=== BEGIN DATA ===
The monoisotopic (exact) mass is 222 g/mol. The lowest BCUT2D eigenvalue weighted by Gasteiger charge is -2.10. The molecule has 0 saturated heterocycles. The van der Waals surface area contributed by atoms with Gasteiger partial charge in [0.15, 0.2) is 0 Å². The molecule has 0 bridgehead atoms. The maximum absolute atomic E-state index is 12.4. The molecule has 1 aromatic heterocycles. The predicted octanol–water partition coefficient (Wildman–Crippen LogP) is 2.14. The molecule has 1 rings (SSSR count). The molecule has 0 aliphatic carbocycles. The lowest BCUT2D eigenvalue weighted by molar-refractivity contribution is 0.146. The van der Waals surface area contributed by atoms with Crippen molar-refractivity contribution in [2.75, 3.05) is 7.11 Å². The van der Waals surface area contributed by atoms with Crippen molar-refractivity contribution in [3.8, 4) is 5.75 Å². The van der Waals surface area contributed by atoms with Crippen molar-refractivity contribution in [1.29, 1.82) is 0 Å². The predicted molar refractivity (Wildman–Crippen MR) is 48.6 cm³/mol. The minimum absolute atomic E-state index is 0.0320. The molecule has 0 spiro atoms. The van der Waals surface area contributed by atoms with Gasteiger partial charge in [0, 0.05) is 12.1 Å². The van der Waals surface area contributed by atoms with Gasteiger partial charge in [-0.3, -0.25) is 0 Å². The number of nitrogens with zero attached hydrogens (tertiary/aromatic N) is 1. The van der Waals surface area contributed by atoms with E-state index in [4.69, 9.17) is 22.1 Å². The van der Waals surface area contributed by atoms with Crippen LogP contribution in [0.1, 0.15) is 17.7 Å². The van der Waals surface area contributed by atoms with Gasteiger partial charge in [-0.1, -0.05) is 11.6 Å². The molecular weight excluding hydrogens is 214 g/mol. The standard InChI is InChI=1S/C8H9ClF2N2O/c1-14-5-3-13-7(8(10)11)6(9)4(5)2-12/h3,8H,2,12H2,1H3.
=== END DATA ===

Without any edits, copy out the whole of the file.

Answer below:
The monoisotopic (exact) mass is 222 g/mol. The lowest BCUT2D eigenvalue weighted by Gasteiger charge is -2.10. The molecule has 0 saturated heterocycles. The van der Waals surface area contributed by atoms with Gasteiger partial charge in [0.15, 0.2) is 0 Å². The molecule has 0 bridgehead atoms. The maximum absolute atomic E-state index is 12.4. The molecule has 1 aromatic heterocycles. The predicted octanol–water partition coefficient (Wildman–Crippen LogP) is 2.14. The molecule has 1 rings (SSSR count). The molecule has 0 aliphatic carbocycles. The lowest BCUT2D eigenvalue weighted by molar-refractivity contribution is 0.146. The van der Waals surface area contributed by atoms with Crippen molar-refractivity contribution in [2.75, 3.05) is 7.11 Å². The van der Waals surface area contributed by atoms with Crippen molar-refractivity contribution in [3.8, 4) is 5.75 Å². The van der Waals surface area contributed by atoms with Crippen molar-refractivity contribution in [1.29, 1.82) is 0 Å². The predicted molar refractivity (Wildman–Crippen MR) is 48.6 cm³/mol. The minimum absolute atomic E-state index is 0.0320. The molecule has 0 spiro atoms. The van der Waals surface area contributed by atoms with Gasteiger partial charge in [0, 0.05) is 12.1 Å². The van der Waals surface area contributed by atoms with Gasteiger partial charge in [-0.3, -0.25) is 0 Å². The number of nitrogens with zero attached hydrogens (tertiary/aromatic N) is 1. The van der Waals surface area contributed by atoms with E-state index in [4.69, 9.17) is 22.1 Å². The van der Waals surface area contributed by atoms with Crippen LogP contribution in [0.1, 0.15) is 17.7 Å². The van der Waals surface area contributed by atoms with Gasteiger partial charge in [-0.1, -0.05) is 11.6 Å². The molecular weight excluding hydrogens is 214 g/mol. The standard InChI is InChI=1S/C8H9ClF2N2O/c1-14-5-3-13-7(8(10)11)6(9)4(5)2-12/h3,8H,2,12H2,1H3.